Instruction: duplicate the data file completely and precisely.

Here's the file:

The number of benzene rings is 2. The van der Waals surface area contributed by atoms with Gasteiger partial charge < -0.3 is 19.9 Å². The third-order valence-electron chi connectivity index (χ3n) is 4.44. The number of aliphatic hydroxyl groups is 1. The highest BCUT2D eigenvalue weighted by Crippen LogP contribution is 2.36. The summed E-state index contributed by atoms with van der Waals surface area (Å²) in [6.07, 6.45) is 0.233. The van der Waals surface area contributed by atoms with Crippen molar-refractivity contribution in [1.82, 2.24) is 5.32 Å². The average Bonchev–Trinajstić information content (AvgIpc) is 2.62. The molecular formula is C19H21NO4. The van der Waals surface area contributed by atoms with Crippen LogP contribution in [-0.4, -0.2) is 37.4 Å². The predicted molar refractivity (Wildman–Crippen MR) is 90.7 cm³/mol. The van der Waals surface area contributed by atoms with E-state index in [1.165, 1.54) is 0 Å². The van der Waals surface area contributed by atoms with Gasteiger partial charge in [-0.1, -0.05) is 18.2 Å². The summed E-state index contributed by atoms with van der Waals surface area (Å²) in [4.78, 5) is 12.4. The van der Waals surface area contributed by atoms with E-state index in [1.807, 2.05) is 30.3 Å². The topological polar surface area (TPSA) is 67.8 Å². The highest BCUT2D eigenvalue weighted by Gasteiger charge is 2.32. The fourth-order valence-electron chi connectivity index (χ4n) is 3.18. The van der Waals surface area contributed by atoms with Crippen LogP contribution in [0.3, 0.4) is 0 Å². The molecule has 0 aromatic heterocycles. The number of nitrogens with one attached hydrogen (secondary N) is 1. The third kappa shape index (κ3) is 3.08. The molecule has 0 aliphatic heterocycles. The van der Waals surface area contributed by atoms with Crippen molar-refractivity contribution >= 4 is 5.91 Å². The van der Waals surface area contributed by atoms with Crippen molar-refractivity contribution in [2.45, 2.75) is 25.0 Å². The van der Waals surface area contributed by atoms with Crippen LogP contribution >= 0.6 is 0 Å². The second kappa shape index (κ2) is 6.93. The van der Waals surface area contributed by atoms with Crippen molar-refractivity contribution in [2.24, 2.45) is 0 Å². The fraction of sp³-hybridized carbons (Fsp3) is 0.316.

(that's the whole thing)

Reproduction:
The number of benzene rings is 2. The van der Waals surface area contributed by atoms with Gasteiger partial charge < -0.3 is 19.9 Å². The third-order valence-electron chi connectivity index (χ3n) is 4.44. The number of aliphatic hydroxyl groups is 1. The highest BCUT2D eigenvalue weighted by Crippen LogP contribution is 2.36. The summed E-state index contributed by atoms with van der Waals surface area (Å²) in [6.07, 6.45) is 0.233. The van der Waals surface area contributed by atoms with Crippen molar-refractivity contribution in [1.82, 2.24) is 5.32 Å². The average Bonchev–Trinajstić information content (AvgIpc) is 2.62. The molecular formula is C19H21NO4. The van der Waals surface area contributed by atoms with Crippen LogP contribution in [-0.4, -0.2) is 37.4 Å². The predicted molar refractivity (Wildman–Crippen MR) is 90.7 cm³/mol. The van der Waals surface area contributed by atoms with E-state index in [1.165, 1.54) is 0 Å². The van der Waals surface area contributed by atoms with Gasteiger partial charge in [-0.1, -0.05) is 18.2 Å². The summed E-state index contributed by atoms with van der Waals surface area (Å²) in [4.78, 5) is 12.4. The van der Waals surface area contributed by atoms with E-state index in [1.807, 2.05) is 30.3 Å². The topological polar surface area (TPSA) is 67.8 Å². The highest BCUT2D eigenvalue weighted by Gasteiger charge is 2.32. The fourth-order valence-electron chi connectivity index (χ4n) is 3.18. The van der Waals surface area contributed by atoms with Crippen LogP contribution in [0.3, 0.4) is 0 Å². The molecule has 0 aromatic heterocycles. The number of nitrogens with one attached hydrogen (secondary N) is 1. The third kappa shape index (κ3) is 3.08. The molecule has 0 aliphatic heterocycles. The van der Waals surface area contributed by atoms with Crippen molar-refractivity contribution >= 4 is 5.91 Å². The van der Waals surface area contributed by atoms with Crippen molar-refractivity contribution in [2.45, 2.75) is 25.0 Å². The van der Waals surface area contributed by atoms with Crippen LogP contribution >= 0.6 is 0 Å². The second kappa shape index (κ2) is 6.93. The van der Waals surface area contributed by atoms with Crippen molar-refractivity contribution in [2.24, 2.45) is 0 Å². The fraction of sp³-hybridized carbons (Fsp3) is 0.316.